LabVIEW 2018 introduces error registers to simplify error handling on a For Loop with parallel iterations enabled. Error registers take the place of shift registers for error clusters on a parallel For Loop. Error registers automatically merge errors from parallel iterations. LabVIEW preserves the best practice of flowing errors through a shift register by automatically converting shift registers to error registers when you configure parallel iterations on a For Loop. Error registers and shift registers differ in their run-time behavior. The left side terminal of the error register behaves like a non-indexing input tunnel and produces the same value on every iteration. The right side terminal of the error register merges the values of each iteration such that the error or warning value from the earliest iteration, by index, is the output value of the error register. If the For Loop iterates zero times, the value you wire into the left side tunnel carries forward to the output on the right side tunnel.
– Improvements to Removing and Rewiring Objects
When you remove and rewire a selection of block diagram objects, LabVIEW also removes any decorations, including free labels, that are in the selection rectangle. Remove and rewire objects by dragging a selection rectangle around block diagram objects, right-clicking the selection, and selecting Remove and Rewire. You can also use the Quick Drop keyboard shortcuts and keys after selecting objects to remove and rewire objects.

– NXG Style Controls and Indicators
The Controls palette includes the new NXG Style of front panel controls and indicators. Use the NXG style controls and indicators to create front panels with the same style as LabVIEW NXG. The appearance of these controls and indicators changes depending on the platform on which end users run the VI. Using these controls and indicators minimizes distortion of your front panels if you migrate the VIs to LabVIEW NXG.

– The Comparison palette includes the new Assert Type subpalette, which includes the following VIs and function:
. Assert Array Dimension Count
. Assert Array Dimension Sizes
. Assert Complex Numeric Type
. Assert Error Cluster Type
. Assert Fixed-Point Numeric Type
. Assert Floating-Point Numeric Type
. Assert Fractional Numeric Type
. Assert Integer Type
. Assert Real Floating-Point Numeric Type
. Assert Real Numeric or Waveform Type
. Assert Real Numeric Type
. Assert Same or Descendant Type
. Assert Scalar Numeric or Waveform Type
. Assert Scalar Numeric Type
. Assert Signed Integer Type
. Assert Structural Type Match
. Assert Unsigned Integer Type
. Type Specialization Structure
– The Connectivity palette includes the new Python subpalette, which includes the following functions:
. Open Python Session
. Python Node
. Close Python Session
– The Conversion palette includes the new Coerce To Type function. Use this function to convert the input data to a compatible data type while preserving the data value. Unlike the Type Cast function, this function does not reinterpret the input data. Use this function in the following cases:
. To eliminate a coercion dot
. To convert data without a type definition to a compatible type definition or vice versa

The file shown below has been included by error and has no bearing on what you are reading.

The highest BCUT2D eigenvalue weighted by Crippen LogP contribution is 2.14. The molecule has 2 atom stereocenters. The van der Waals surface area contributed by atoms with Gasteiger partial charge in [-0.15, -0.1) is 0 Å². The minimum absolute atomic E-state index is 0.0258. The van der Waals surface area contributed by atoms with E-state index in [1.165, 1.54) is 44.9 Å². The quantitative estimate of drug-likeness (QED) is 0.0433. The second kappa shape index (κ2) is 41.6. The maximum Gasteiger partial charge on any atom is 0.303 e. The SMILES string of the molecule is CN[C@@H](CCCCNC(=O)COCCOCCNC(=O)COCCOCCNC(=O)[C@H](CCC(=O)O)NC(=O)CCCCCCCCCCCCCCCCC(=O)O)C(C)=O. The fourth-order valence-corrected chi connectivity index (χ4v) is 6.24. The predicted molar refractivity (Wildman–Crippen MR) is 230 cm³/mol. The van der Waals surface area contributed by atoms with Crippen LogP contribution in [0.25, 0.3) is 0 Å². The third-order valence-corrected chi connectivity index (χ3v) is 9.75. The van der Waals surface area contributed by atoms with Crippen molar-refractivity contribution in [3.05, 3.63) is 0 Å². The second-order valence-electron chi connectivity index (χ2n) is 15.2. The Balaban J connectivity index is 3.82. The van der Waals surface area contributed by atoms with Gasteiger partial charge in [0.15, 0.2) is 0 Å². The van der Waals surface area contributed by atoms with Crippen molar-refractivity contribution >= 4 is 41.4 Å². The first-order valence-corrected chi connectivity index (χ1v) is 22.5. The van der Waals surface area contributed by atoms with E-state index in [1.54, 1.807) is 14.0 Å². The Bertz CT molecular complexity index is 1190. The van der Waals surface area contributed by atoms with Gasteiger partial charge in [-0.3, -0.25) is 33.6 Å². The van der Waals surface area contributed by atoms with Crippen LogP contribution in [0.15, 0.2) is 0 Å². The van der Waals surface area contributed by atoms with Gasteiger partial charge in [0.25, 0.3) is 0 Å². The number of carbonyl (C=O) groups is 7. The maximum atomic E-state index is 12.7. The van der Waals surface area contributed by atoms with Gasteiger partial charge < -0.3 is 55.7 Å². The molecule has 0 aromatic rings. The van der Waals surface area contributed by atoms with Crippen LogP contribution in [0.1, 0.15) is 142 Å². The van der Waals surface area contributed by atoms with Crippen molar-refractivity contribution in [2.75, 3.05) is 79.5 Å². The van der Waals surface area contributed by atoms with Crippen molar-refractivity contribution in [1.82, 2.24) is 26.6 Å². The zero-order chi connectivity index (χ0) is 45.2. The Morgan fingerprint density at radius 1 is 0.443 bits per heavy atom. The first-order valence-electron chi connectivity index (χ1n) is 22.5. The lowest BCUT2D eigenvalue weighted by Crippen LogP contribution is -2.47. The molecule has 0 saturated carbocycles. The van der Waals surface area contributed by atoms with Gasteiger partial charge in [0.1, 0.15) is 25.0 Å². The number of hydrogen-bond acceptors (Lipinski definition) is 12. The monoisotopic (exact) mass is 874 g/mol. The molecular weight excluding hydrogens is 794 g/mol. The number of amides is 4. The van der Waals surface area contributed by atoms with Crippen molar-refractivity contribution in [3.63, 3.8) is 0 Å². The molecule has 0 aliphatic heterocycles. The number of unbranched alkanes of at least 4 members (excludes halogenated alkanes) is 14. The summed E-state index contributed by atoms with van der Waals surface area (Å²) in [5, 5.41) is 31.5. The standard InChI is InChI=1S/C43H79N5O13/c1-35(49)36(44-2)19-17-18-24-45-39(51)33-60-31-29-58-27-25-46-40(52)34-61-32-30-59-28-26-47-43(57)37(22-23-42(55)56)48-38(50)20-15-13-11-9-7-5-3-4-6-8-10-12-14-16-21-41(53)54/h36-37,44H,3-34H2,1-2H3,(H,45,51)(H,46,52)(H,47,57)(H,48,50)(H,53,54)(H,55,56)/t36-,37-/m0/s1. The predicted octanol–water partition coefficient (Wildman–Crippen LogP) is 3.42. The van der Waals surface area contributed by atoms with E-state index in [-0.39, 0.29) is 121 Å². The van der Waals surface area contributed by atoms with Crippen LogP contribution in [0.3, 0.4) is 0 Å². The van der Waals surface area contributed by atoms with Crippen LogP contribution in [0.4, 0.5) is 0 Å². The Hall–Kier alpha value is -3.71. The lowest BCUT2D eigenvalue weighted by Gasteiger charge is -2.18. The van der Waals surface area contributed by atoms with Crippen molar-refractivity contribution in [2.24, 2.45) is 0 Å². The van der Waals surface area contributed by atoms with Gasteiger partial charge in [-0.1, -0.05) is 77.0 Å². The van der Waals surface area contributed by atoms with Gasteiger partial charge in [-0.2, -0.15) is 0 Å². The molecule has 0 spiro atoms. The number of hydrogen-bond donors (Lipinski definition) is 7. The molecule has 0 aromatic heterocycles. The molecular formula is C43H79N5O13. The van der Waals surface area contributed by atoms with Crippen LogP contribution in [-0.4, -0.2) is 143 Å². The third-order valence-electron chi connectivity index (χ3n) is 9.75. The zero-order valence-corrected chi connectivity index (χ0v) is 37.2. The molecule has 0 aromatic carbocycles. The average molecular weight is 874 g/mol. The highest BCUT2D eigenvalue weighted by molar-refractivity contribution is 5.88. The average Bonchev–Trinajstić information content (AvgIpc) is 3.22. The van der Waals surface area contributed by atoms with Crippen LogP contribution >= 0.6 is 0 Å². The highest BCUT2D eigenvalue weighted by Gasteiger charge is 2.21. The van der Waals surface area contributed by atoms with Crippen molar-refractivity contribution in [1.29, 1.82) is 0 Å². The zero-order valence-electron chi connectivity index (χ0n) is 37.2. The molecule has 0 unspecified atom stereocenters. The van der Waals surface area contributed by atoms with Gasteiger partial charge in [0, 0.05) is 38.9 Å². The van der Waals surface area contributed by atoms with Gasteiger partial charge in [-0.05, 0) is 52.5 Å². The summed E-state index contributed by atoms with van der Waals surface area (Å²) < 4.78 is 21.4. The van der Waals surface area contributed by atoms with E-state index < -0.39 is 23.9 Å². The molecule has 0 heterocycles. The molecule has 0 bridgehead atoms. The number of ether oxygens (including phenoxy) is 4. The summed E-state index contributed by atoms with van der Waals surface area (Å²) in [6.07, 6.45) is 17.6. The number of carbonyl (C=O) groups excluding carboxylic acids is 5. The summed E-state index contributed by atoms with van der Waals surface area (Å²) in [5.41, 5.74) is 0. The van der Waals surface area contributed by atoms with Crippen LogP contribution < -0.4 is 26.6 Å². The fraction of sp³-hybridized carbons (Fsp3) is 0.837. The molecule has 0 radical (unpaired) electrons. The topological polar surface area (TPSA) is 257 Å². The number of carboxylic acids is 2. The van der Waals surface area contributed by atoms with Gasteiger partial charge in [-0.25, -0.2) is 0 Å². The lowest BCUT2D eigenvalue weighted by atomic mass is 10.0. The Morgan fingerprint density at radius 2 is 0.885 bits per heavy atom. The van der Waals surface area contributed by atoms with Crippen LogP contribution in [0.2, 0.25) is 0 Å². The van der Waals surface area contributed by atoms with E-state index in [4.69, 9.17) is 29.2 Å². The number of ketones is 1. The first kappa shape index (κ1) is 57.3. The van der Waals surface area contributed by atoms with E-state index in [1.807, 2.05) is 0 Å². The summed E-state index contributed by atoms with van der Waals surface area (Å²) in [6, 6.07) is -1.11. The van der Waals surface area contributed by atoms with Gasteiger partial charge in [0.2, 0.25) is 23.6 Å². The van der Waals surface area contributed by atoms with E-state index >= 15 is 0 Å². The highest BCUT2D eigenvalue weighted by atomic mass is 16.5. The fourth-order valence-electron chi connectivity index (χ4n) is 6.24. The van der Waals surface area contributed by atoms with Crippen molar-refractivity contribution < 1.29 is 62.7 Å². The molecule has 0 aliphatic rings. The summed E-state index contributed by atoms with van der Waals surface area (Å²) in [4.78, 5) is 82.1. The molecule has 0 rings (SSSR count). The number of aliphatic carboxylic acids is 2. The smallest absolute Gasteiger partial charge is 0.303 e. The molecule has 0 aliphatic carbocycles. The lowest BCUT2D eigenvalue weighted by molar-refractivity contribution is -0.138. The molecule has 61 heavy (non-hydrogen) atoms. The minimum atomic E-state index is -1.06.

. To rename data on the wire, such as a user event refnum
– The Timing palette includes the new High Resolution Polling Wait VI.Use this VI to wait the specified number of seconds with higher resolution than you can obtain with the Wait (ms) function.

– The LeftShiftRegister class includes the new Is An Error Register property. Use this property to read whether a shift register is an error register. An error register is a special form of shift register that exists on a For Loop with parallel iterations enabled and when the data type of the shift register is an error cluster.
– The VI class includes the new Configure Panel As Top-Level Hidden method. Use this method to hide the front panel of a VI and optionally to hide the VI from the taskbar when the VI runs as a top-level VI. For example, use this method to hide the front panel of startup VIs of stand-alone applications that you build in LabVIEW.
– The DisableStructure class includes the new Disable Style property. Use this property to read whether the structure is a Diagram Disable structure, a Conditional Disable structure, or a Type Specialization structure.
– The Disable Style parameter of the Change Disable Style (class: DisableStructure) method includes the new Type Specialization Style option. Use this option to change a Diagram Disable structure or a Conditional Disable structure to a Type Specialization structure.

The following items are the IDs and titles of a subset of issues fixed in LabVIEW 2018. This is not an exhaustive list of issues fixed in the current version of LabVIEW.

457851 Bundling class data is slower than bundling cluster data.
536763 Pop-up menus can appear only limited number of times before LabVIEW crashes.
619819 Icon transparency of VIs is not maintained when building a packed project library.
629258 In some cases, reading from a corrupt TDMS file deletes the file from your machine.
630227 LabVIEW incorrectly allows dropping a shared variable into a cluster.
631802 Exporting typedef array of numerics to Excel may crash LabVIEW.
639000 LabVIEW crashes when updating the radix of a numeric control on an Actor Core VI that is running.
643107 Changing the line styles of multiple plots does not work as expecting in XY graphs.
645059 Uninitialized shift registers may cause incorrect type propagation.
648582 Cannot create Express VIs in certain localized versions of LabVIEW.
658587 Rescripting a message for an actor on a Linux RT target results in error 7.
664649 Accessing a DVR and deleting its reference in parallel can, in certain circumstances, cause LabVIEW to crash.
666823 VIs that use channel wires are broken when built into a packed project library.
670440 When dynamically registering events, LabVIEW may behave unexpectedly if an event is fired and unregistered before it is processed.
671753 The LabVIEW Application Builder has the potential to hang when building malleable VIs with subarray or substring inputs.
672120 Malleable VIs may not properly break after you rename a class method that the mallable VI calls when performing class substitution.
678973 Tools»Synchronize with ni.com Icon Library fails in the LabVIEW Icon Editor.
684125 In some cases, resizing a mixed signal graph causes LabVIEW to crash